Man Of Steel tries so hard to present him a troubled Christ-like figure, but this analogy gets so tired so quickly. In fact, it’s hard to take him seriously as mankind’s saviour when he’s punching large men through buildings and causing billions of dollars’ worth of damage to New York Metropolis. It’s also hard to take him seriously when his adopted dad is Kevin Costner (pulling out all the stops on the casting front, I see) and he spends most of the movie looking confused.

Sadly, it wasn’t even fun to watch Man Of Steel in an ironic, so-bad-it’s-good way. Some dumb blockbusters work well on this level, but not this movie. This is just average in absolutely every way.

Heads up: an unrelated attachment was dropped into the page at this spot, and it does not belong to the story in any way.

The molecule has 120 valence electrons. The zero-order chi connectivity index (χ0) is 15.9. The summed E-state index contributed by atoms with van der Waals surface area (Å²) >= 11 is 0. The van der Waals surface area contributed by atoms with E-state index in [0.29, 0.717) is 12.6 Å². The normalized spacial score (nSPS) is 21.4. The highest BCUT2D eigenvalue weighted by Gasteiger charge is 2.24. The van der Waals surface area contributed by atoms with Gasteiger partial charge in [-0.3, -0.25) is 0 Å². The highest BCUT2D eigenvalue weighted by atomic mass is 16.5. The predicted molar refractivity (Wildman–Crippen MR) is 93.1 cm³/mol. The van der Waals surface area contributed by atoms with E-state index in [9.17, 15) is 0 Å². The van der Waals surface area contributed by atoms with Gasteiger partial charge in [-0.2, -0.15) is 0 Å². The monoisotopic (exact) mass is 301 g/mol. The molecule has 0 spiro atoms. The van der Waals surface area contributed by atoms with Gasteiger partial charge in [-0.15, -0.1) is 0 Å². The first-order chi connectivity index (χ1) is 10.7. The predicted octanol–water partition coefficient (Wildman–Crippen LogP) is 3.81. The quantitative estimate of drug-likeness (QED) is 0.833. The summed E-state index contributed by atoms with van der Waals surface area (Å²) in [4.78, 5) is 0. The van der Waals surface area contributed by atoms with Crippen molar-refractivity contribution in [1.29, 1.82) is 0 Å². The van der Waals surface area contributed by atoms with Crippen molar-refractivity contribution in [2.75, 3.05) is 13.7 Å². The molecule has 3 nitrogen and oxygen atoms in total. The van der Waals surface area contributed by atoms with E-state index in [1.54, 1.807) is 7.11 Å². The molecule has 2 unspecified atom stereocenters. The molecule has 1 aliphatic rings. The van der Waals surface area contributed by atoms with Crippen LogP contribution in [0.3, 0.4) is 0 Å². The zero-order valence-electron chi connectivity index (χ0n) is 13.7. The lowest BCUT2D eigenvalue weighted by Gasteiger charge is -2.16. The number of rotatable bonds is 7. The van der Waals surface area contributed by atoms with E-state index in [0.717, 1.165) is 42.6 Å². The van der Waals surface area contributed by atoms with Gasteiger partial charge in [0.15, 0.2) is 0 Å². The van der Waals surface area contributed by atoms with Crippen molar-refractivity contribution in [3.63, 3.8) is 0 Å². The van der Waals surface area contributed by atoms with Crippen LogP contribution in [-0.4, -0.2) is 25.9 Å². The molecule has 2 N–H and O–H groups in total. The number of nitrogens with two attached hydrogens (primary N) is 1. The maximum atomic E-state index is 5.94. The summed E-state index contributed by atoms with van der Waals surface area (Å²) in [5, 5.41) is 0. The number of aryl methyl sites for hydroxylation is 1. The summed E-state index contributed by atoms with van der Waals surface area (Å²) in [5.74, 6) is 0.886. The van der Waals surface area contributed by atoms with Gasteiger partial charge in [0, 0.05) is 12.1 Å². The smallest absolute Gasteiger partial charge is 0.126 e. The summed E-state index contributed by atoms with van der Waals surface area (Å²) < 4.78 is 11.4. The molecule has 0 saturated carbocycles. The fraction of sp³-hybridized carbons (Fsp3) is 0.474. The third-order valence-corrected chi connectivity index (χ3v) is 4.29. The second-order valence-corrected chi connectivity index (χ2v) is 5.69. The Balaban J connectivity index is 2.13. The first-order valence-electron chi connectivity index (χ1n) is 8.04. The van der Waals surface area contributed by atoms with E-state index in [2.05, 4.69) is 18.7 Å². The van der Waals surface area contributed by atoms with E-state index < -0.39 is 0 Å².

Much better was World War Z. Brad Pitt is a UN investigator sent out to find out what the hell’s going on in the world as a crisis erupts. You see, the dead have been rising, and people are beginning to act strangely, gaining superhuman strength and a taste for human flesh. The UN doesn’t like to admit it, but they’ve got a zombie outbreak on their hands.

I was looking forward to this. World War Z was a fantastic book. Part supernatural horror and part socio-political commentary, it told the story of the zombie outbreak and subsequent war against them through a series of interviews with people around the world who witnessed everything first hand. Obviously complete fiction (unless there’s been a major zombie apocalypse and no one informed me…), but presented as if it were an actual historical account.